In food crisis, Cuba limits sales so all can eat
By ANNE-MARIE GARCIA
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Cuba is limiting how much basic fruits and vegetables people can buy at
farmers' markets, irritating some customers but ensuring there's enough
-- barely -- to go around.
The lines are long and some foods are scarce, but because the government
has maintained and even increased rations in some areas, Cubans who
initially worried about getting enough to eat now seem confident they
won't go hungry despite the destruction of 30 percent of the island's
crops by hurricanes Gustav and Ike last month.
"Of the little there is, there is some for everyone," 65-year-old
Mercedes Grimau said as queued up behind more than 50 people to buy
lettuce, limited to two pounds per person.
"I'm not afraid that I will be left without food, but it's a pain to
think about all the work we are going to have to go through," Grimau
added. "Two or three months ago the farmers markets were well-stocked."
Cuba's government regularly stockpiles beans and other basics, and
Economics Minister Jose Luis Rodriguez said authorities are ready to
increase the $2 billion they already spend on food imports annually. The
world credit crisis won't affect much of those imports because U.S. law
forces communist Cuba to use cash to purchase American farm goods. But
imports from other countries bought with credit could become more
difficult or expensive.
The government is delivering all items distributed each month on the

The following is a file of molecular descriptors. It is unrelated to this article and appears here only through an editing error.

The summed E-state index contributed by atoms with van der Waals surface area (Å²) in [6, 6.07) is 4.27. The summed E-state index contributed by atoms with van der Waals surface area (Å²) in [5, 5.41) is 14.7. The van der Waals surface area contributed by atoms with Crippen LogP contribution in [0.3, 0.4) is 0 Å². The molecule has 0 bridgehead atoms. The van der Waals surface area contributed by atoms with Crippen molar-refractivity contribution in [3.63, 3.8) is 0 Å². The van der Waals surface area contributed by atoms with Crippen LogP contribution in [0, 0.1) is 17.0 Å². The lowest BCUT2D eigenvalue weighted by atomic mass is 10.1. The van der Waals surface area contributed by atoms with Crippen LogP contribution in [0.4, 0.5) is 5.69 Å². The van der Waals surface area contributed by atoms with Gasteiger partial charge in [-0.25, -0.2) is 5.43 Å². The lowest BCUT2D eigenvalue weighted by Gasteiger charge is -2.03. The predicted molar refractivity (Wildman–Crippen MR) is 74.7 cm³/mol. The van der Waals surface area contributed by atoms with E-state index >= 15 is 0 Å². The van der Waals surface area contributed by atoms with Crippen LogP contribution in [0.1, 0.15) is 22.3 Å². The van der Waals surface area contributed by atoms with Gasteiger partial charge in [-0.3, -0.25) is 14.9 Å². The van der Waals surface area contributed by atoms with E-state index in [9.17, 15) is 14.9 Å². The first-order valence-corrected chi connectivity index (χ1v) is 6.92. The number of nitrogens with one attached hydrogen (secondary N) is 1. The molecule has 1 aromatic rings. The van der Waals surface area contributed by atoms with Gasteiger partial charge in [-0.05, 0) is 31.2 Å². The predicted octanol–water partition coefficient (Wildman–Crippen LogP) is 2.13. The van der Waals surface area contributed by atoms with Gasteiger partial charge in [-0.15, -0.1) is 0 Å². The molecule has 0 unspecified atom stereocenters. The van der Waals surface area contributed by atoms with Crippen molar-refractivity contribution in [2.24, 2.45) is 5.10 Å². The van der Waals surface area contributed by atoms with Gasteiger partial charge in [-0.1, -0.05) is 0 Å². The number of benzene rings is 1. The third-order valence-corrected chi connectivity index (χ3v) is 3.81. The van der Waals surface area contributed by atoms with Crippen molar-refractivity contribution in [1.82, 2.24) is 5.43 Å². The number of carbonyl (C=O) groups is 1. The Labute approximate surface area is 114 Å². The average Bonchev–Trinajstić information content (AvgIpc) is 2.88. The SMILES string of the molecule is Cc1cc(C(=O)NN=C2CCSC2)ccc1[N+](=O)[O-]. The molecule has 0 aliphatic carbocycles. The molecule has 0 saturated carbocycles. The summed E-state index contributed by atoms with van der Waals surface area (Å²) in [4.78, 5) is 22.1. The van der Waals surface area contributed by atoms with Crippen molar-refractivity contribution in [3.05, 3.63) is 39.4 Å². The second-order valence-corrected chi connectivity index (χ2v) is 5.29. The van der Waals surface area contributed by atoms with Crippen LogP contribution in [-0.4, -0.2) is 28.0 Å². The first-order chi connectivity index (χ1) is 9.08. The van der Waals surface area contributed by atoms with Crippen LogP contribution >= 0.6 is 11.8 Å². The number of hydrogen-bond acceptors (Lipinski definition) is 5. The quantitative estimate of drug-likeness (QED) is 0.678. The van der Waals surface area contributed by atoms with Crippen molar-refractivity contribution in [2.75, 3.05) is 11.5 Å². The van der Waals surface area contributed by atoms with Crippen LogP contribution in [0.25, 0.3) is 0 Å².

universal ration that provides Cubans with up to two weeks of food --
including eggs, beans, rice and potatoes -- at very low cost. In some
hard-hit provinces, extra food has been added.
But the rest of the food Cubans supplement their diets with at
supply-and-demand farmers markets and government produce stands has
dwindled, prompting the government to limit consumer purchases and cap
prices on items including rice, beans, root crops and fresh greens.
Rodriguez has sought to dispel speculation about a replay of the
desperate early 1990s, when shelves were bare and people survived for
weeks on one small meal daily. Cubans who lived through deprivation
after the Soviet Union's collapse say the current food situation doesn't
"It is true that it will take us some time to bring the agricultural
production up to the levels that existed before the hurricanes,"
Rodriguez told state television this week. "Nevertheless, there is no
reason to speculate or assume that there will be any hunger."
Although Cuba's relative financial isolation partially protects it from
the jolts of the world economy, an extended credit crisis could stunt
the island's foreign currency income if Cubans living abroad lose jobs
and stop sending family remittances, or if potential tourists can no
longer afford to travel.
But now, Cuba's top challenge is to increase local production of fruits
and vegetables sold at the farmers' markets.
Waiting at one market on a recent morning, 55-year-old homemaker Regla
Suazo said, "At least with the measures I know I can buy something."
Shortly thereafter, the first truck of the day pulled up with green
beans, green onions, guavas, avocados, corn, squash, cassava root and
But quantities were much smaller than usual. Vendor Nadia Gomez, who
received nothing that day, said police checkpoints leading into Havana
now turn away trucks unauthorized to market produce in the capital or
have been ordered send their goods to harder-hit areas.
Cuban agricultural officials expect six months of food shortages, and
are increasing short-cycle crops such as salad greens and taking other
measures to ensure everyone gets enough to eat.
At Cuatro Caminos farmers market, among Havana's largest and most
varied, vendor Juan Carlos Martinez lamented he had only papayas, guavas
and pineapples to sell. "This isn't the business it used to be," he said.